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Little Fugitive by Morris Engel (1953, 85 min.). With six bucks in his pocket and all of Coney Island as his playground, 7-year-old Richie makes the most of his afternoon: riding the merry-go-round, eating hot dogs, and visiting the batting cages. With a concealed 35mm camera Engel captured a perfect time capsule of Coney Island in the waning years of its heyday. Because of its naturalistic style and use of nonprofessional actors in lead roles, Little Fugitive is considered a landmark American film. In 1997, the Library of Congress deemed it "culturally, historically, or aesthetically significant.”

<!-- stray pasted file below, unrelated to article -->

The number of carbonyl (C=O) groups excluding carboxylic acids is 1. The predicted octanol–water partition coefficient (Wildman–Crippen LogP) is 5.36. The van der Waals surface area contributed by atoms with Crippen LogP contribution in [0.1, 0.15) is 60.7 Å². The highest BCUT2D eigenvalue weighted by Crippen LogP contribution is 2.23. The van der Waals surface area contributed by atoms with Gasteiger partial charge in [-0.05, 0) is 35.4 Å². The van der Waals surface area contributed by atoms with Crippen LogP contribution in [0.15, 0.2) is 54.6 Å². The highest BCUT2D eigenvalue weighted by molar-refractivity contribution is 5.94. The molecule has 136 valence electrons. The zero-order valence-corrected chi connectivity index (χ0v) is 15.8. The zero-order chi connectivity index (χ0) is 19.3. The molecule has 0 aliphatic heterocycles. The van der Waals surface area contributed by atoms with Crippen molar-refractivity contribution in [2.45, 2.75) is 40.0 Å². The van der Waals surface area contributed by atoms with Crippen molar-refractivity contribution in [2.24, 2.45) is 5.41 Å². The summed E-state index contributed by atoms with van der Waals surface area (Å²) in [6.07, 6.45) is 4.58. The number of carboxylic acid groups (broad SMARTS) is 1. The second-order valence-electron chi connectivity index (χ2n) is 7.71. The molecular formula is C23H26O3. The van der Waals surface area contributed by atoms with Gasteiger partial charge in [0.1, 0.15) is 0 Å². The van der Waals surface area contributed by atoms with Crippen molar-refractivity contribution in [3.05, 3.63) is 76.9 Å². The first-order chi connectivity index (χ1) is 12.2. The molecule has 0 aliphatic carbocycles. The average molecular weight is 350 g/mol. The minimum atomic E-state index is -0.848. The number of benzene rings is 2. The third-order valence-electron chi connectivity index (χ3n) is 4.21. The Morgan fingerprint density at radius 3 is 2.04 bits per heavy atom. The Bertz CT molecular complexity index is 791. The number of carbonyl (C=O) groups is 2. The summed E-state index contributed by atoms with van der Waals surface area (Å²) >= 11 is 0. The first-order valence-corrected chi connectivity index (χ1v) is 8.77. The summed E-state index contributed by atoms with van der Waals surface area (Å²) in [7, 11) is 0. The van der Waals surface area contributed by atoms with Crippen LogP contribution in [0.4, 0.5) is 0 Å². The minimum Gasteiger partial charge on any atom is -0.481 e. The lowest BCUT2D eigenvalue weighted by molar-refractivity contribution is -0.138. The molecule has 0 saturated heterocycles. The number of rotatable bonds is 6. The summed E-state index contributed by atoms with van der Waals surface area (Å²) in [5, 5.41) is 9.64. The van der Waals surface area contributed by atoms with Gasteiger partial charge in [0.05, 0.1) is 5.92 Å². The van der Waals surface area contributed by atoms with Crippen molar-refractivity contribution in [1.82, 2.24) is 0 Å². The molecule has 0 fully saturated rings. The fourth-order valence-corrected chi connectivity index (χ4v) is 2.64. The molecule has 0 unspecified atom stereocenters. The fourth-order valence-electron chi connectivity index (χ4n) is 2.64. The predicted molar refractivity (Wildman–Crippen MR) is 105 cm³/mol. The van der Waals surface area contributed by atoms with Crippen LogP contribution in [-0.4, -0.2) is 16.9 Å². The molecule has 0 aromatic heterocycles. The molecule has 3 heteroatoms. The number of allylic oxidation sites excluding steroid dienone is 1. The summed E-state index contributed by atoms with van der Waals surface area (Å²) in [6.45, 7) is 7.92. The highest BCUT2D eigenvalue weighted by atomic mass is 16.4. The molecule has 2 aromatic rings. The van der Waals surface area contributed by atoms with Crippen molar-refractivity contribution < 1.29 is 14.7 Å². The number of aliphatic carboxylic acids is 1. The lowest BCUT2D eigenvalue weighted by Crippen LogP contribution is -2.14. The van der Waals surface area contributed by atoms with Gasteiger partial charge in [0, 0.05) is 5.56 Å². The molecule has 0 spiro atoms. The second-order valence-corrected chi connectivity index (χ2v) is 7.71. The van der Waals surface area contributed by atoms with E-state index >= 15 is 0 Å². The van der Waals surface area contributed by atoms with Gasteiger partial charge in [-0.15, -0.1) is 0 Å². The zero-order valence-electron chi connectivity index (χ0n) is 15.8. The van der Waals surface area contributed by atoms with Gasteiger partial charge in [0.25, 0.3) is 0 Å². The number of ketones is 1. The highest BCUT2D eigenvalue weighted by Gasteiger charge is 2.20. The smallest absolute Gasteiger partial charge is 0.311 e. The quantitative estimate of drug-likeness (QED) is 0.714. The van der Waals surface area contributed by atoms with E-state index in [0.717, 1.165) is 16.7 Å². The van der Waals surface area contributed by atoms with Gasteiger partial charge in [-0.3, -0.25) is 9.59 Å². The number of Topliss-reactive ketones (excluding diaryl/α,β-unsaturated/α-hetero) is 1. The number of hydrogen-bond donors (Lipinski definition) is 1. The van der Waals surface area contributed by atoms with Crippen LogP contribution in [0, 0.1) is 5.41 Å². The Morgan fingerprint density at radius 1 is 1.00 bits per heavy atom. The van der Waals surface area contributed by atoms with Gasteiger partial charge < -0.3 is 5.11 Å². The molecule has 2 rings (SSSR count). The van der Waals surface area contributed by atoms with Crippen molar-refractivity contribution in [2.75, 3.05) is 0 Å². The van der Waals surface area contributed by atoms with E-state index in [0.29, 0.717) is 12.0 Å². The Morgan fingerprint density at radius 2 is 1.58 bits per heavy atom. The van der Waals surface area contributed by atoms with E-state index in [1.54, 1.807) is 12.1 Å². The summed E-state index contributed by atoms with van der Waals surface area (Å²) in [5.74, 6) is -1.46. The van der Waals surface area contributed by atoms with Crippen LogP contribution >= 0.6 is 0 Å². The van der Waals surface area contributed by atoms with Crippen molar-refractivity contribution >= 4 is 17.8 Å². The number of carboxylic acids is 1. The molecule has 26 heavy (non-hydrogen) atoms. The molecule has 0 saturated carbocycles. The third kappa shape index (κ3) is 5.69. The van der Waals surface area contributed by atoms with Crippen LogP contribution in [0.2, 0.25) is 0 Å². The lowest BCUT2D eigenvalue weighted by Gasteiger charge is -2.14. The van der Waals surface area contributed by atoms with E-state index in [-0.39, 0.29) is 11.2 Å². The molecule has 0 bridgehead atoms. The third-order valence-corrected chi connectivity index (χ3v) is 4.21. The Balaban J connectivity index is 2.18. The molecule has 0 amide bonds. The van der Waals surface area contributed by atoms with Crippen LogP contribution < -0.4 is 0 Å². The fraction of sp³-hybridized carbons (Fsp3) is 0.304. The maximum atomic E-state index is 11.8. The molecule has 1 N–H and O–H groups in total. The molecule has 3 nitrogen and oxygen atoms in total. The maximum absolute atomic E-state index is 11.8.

An Artists Public Domain/Cinema Conservancy Release.  Preserved by The Museum of Modern Art with support from the National Endowment for the Arts, The Film Foundation and The Celeste Bartos Film Preservation Fund.